Office of Architecture

612 degraw st. no. 2 | brooklyn ny 11217 | 718.643.0371 |

The Kentile Kampaign Description

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News

June 15, 2017 – Updated drawings for Brooklyn Row House 1 are here.  Photos of the finished project coming soon!

February 3, 2017 – Brooklyn Row House is a featured in a story on Dwell.  See here.

January 26, 2017 – A story on the Watermill House on Wallpaper.com. See here.

December 8, 2016 – Final images of the Watermill House are here.

September 14, 2016 – Watermill House is nearly complete and the owners have moved in.  Final images coming soon!

April 6, 2016 – Our Kentile Kampaign postcards are published in an article by Urban Omnibus about the Axis Civitas competition.

April 1, 2016 – Brooklyn Row House 1 begins construction!  Completion is scheduled for late fall of 2016.

February 24, 2016 – OA’s OA’s Honorable Mention entry in the Axis Civitas competition is exhibited at Site:Brooklyn gallery in Gowanus, along with other winners.  See details on our entry here.

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Philosophy

Office of Architecture (OA) was established in 2012 on the premise that great spaces require the artful orchestration of vision and logistics; that ingenuity can emerge from the limits set by the hard realities of a problem; and that imagination need not belie common sense. OA engages each project with the design sensibility to envision the big idea and the professional savvy to realize its potential.

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Aniket Shahane, Principal

 

Since founding Office of Architecture in 2012, Aniket has overseen the design and execution of a variety of projects – both commissioned and speculative – that have been featured in diverse print and online publications and exhibits including Architectural Record, Dwell, ArchDaily and Storefront for Art and Architecture. Born in India, raised in the U.S., and trained as an architect in Paris, Barcelona, and New York City, Aniket brings to his work a rich set of experiences and an ability to artfully engage diverse groups of people and projects. Prior to establishing OA, Aniket trained in the offices of notable architects Enric Miralles/Benedetta Tagliabue and Joel Sanders as Designer and Project Architect on several award-winning works. He is a licensed architect in New York.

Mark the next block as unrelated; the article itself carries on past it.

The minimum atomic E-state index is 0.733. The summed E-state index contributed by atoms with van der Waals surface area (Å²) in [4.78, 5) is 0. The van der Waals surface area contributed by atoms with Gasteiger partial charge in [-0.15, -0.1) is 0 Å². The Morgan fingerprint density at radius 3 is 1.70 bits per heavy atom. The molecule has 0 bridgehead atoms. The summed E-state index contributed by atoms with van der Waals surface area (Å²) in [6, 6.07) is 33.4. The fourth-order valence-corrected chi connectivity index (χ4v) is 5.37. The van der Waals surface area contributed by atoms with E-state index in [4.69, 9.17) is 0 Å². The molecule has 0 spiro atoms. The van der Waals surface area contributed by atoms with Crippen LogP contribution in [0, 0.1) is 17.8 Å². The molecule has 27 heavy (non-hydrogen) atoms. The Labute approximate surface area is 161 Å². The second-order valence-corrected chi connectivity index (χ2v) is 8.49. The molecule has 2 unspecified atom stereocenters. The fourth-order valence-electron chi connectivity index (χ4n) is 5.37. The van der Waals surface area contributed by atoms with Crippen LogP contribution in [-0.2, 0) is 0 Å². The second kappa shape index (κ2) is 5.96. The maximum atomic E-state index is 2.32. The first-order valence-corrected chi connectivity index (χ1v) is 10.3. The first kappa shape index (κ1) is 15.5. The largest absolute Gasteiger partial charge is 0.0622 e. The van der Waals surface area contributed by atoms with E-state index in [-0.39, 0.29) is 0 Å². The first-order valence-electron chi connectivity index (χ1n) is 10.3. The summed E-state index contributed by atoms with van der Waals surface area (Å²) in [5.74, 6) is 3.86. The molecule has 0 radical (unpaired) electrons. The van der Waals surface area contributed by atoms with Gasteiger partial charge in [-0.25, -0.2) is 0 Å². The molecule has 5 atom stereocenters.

In addition to practice, Aniket is actively involved in architectural education. He currently teaches architecture studios as a Critic in the M.Arch I and M.Arch II programs at the Yale School of Architecture and is a regular invited juror on architecture reviews at Yale University, Columbia University, NYIT, Parsons, Washington University, and the California College of Arts.

Aniket received his Bachelor of Architecture at the University of Texas at Austin and a Master of Architecture from Yale University, where he was awarded the Edward Parsons Medal.

 

Find me on Instagram or LinkedIn.

Team

Current / Past Team Members: Joshua Eager, Ivan Kostic, Eddie Simpson, Valentin Bansac, Stephen Maher, Tristan Walker, Brendan Pettersen

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Contact


Office of Architecture

612 degraw st. no. 2

brooklyn ny 11217

718.643.0371

[email protected]

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The Kentile Kampaign

Originally conceived as a bold advertising billboard in the 1960s for the Kentile Floor tile company, the “Kentile Floors” sign in Gowanus, Brooklyn became an unwitting symbol of the grit and resiliency of its neighborhood. The scale of the sign; its font type and colors; and its location in the city rendered it a powerful urban marker, as its silhouette commanded the backdrop of a vibrant metropolis. In the summer of 2014, much to the dismay of many, all 13 letters that comprised the sign were dismantled.

The Kentile Kampaign is a series of fictional postcards that place the 13 individual letters of the Kentile sign back into the space of New York City – the New York of our imagination as well as the city we encounter everyday. The Kampaign contends that in this city, little distinction lies between what we call banal and iconic. The Kentile sign was as meaningful a reflection of industrial Brooklyn as the Empire State building is of industrious Manhattan. The images that follow are a tribute not only to the power of a sign, but also the characters – buildings and streets, bikes and cars, signs and lights, balconies and fire escapes, the hero and the everyman – that make our cities both memorable and commonplace at once.

Note: The views, opinions, and positions expressed in the content presented here are solely of Office of Architecture and do not represent the views, opinions, or positions of any other group that may be associated with the Kentile letters.

Project Specs:

Architect: Office of Architecture; Team: Aniket Shahane, Ivan Kostic, Valentin Bansac